Friday Pathological Programming: Quine Madness with Muriel

Nov 17 2006 Published by under pathological programming

Due to work stuff, I'm very busy this week, and I don't have time to write a detailed
pathological language post, so I chose something that doesn't take a lot of explanation, but
which is delightfully twisted. It's a language called [Muriel](, aka
the *"Monumentally Useless ReIterative Execution Language".
Muriel is based on the idea of [*quines*]( A quine for a programming language is a program in that language which produces itself as output. Quines are
considered interesting puzzles in some circles, which has led to generation of huge collections of quines in just about every imaginable programming language. Follow the link above to see one such collection. Muriel takes things a step further: instead of quines being an interesting (if pointless) challenge, in
Muriel, they're an essential part of the language!

To give you a sense of what a quine looks like, here's a fairly verbose but easy-to-follow quine in Java:
public class Myself {
static String[] me = {
"public class Myself {",
" static String[] me = {",
" };",
" static char quote =",
" public static void main(String argv[]) {",
" for (int i = 0; i < 2; i++)",
" System.out.println(me[i]);",
" for (int i = 0; ; ) {",
" for (int j = 0; j < 4; j++)",
" System.out.print(' ');",
" System.out.print(quote + me[i] + quote);",
" if (++i == me.length) {",
" System.out.println();",
" break;",
" }",
" System.out.println(',');",
" }",
" for (int i = 2; i <= 3; i++)",
" System.out.println(me[i]);",
" for (int i = 0; i < 4; i++)",
" System.out.print(' ');",
" System.out.print(''');",
" System.out.print(quote);",
" System.out.print(''');",
" System.out.println(';');",
" for (int i = 4; i < me.length; i++)",
" System.out.println(me[i]);",
" }",
static char quote =
public static void main(String argv[]) {
for (int i = 0; i < 2; i++)
for (int i = 0; ; ) {
for (int j = 0; j < 4; j++)
System.out.print(' ');
System.out.print(quote + me[i] + quote);
if (++i == me.length) {
for (int i = 2; i <= 3; i++)
for (int i = 0; i < 4; i++)
System.out.print(' ');
for (int i = 4; i < me.length; i++)
A more twisted example is the following C which is *almost* a one-liner (it would be a one-liner
if it weren't for the fact that the author wanted it to be *valid* ANSI C).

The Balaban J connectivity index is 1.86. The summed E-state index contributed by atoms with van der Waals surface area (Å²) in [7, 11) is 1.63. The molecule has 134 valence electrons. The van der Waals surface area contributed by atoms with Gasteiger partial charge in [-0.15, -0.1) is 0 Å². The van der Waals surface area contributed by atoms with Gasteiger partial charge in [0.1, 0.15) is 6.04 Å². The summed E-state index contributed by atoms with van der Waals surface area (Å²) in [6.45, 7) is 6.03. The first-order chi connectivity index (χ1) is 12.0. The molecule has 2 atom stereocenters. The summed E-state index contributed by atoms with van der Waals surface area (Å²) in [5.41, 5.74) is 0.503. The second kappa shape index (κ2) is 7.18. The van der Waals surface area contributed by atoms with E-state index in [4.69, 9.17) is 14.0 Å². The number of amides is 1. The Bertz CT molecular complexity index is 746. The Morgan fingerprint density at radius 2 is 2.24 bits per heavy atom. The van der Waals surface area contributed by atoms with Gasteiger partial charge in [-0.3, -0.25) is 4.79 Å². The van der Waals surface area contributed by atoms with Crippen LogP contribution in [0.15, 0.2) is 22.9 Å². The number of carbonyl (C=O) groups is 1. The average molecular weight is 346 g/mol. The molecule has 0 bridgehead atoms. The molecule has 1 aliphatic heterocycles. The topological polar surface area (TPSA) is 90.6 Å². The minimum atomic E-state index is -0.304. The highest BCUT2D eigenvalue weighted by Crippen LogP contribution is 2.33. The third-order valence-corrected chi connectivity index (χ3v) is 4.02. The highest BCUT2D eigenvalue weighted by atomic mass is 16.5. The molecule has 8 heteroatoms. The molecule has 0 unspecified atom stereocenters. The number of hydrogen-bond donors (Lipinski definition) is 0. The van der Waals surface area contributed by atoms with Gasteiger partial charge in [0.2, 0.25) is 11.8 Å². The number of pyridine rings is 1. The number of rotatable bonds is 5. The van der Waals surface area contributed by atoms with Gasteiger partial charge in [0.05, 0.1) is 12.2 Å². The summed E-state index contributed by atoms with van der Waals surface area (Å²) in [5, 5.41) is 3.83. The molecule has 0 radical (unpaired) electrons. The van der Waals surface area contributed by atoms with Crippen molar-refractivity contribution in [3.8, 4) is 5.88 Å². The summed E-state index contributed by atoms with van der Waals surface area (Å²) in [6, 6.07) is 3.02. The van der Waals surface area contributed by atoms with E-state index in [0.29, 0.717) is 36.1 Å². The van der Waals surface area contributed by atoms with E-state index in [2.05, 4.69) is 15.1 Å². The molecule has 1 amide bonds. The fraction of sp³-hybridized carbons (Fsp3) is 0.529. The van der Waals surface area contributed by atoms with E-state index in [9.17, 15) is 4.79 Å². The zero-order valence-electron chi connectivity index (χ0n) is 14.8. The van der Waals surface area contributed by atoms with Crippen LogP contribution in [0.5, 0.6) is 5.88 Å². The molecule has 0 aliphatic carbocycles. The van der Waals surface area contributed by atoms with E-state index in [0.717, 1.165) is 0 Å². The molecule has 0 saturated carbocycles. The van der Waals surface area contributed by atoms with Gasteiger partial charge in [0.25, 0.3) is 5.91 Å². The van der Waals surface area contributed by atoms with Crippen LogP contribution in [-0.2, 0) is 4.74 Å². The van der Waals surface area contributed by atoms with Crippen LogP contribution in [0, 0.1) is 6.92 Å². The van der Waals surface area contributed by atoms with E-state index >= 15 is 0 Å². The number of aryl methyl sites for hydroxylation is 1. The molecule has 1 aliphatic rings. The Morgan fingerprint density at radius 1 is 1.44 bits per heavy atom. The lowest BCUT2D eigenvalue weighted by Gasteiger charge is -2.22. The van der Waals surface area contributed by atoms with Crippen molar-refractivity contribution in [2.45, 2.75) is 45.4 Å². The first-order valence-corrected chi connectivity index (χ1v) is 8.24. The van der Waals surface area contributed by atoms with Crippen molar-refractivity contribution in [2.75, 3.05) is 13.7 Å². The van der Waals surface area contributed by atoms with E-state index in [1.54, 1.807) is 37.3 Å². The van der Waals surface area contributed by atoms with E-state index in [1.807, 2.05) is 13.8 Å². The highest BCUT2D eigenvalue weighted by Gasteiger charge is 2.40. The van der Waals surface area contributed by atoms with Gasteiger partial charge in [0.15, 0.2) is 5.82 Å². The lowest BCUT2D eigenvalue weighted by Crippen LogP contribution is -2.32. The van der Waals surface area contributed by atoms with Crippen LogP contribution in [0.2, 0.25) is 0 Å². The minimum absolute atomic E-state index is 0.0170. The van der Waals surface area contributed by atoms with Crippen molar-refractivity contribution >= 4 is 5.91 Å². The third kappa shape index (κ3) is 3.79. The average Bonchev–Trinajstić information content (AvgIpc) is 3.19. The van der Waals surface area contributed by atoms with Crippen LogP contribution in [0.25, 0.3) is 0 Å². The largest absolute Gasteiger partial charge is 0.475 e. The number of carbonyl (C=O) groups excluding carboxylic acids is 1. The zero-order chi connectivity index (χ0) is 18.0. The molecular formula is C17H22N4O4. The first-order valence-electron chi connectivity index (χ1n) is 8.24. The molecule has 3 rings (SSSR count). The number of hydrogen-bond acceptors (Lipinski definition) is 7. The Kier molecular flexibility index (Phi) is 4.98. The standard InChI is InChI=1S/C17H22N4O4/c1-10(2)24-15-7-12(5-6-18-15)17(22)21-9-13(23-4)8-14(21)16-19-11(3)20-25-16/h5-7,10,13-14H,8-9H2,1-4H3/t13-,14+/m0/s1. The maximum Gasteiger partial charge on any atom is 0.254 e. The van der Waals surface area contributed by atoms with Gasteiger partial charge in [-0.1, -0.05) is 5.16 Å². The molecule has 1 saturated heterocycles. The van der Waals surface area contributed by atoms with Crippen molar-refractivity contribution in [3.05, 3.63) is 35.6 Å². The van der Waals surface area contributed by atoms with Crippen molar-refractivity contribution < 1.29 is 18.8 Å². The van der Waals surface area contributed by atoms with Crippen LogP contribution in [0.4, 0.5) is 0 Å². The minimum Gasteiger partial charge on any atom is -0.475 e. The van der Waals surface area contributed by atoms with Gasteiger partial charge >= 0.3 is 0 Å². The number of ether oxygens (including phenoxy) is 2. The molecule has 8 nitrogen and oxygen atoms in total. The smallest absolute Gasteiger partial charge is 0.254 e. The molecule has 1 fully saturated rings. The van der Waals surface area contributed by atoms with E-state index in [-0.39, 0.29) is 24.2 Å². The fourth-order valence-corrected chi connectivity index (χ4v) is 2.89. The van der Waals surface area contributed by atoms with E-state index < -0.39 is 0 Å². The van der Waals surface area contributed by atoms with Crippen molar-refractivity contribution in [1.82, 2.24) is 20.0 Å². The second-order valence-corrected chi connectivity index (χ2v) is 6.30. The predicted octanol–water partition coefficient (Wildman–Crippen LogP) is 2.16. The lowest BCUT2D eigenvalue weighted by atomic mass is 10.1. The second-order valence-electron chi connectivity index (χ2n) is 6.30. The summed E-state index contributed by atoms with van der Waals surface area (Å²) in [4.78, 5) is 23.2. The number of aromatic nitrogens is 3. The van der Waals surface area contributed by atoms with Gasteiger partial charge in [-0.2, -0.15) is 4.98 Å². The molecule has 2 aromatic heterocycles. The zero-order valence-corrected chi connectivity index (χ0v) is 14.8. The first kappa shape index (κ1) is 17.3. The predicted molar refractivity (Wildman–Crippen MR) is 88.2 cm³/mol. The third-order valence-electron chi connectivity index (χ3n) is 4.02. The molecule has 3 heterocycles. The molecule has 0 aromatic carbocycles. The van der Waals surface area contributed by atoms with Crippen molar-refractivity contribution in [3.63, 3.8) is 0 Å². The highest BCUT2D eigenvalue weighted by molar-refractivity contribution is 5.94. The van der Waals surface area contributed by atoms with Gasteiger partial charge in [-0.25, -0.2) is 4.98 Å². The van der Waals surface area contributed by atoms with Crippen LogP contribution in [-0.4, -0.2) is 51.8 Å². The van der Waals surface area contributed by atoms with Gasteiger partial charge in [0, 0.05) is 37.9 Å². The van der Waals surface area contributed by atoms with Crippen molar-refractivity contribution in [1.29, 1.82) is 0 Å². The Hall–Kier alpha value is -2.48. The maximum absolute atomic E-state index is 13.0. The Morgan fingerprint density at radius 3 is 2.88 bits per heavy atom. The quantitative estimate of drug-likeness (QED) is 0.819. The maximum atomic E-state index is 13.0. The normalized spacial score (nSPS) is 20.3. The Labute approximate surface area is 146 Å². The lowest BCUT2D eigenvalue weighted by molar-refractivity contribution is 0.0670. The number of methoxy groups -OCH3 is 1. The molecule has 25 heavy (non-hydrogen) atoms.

So, what does this stuff have to do with Muriel?
The only control structure in Muriel is "evaluate string as program". What that means is that the
only way to make a loop in Muriel is to create a subprogram which is a quine for the loop. Without
quining, Muriel is a simple rotten programming language that isn't even turing complete. *With* quining, Muriel is *still* a simple rotten programming language - but it *is* turing complete.
Ok, time for a quick look at the language.
* There are two kinds of variables in Muriel: string-valued variables and integer-valued variables. String valued variables are written as upper case letters; integer variables as lower case letters.
* Assignment in Muriel is written with the colon character, as in `a:3` or `B:"Foobar"`.
* The "." character is a print statement, which only outputs strings; e.g., `.A` or `."Hello there"`.
* The "@" character is the execute-string-as-program command. It takes a string, and executes
that string as a Muriel program, *replacing the currently executing program*. There is *no*
communication between the caller and the callee - no parameters, no shared variables: everything
has to be coded into the string being executed.
* Muriel of course includes the usual arithmetic operators for integers: `+`, `-`, `*`, `>`, `0*&Z";
The first couple of lines are pretty simple: set b to 99, print out a verse of the song, decrement b.
The sixth, seventh, and eighth lines of the program are the nightmare: a mess which really just
quines up the program, but with the decremented value of b. Finally, in the 9th line, it checks if "b" is 0; if not, then it executes the quine that it generated.
For a *real* nightmare,
[this]( is basically a
brainfuck interpreter written in Muriel. (It's not *quite* BF; it's a variant called "Bub". In order
to avoid needed to do the position recording of the BF loop operator, it uses a conditional "goto"
statement; translating BF programs to Bub is trivial.)
M:"0 ";
I:" ";
A:"??????????n??n?????????????????? !"#$%&'()*+,-./0123456789:;?@ABCDEFGHIJKLMNOPQRSTUVWXYZ[$$^_`abcdefghijklmnopqrstuvwxyz{|}~";
G:"d:d+3;M:M+(%"0 ",0,(d=&M)*3);";
G:";F:(%($(l+1)+" "),0,3);M:(%M,0,d)+F+(%M,d+3,&M);";
G:"F:(%($(l-1)+" "),0,3);M:(%M,0,d)+F+(%M,d+3,&M);";
G:"@" "";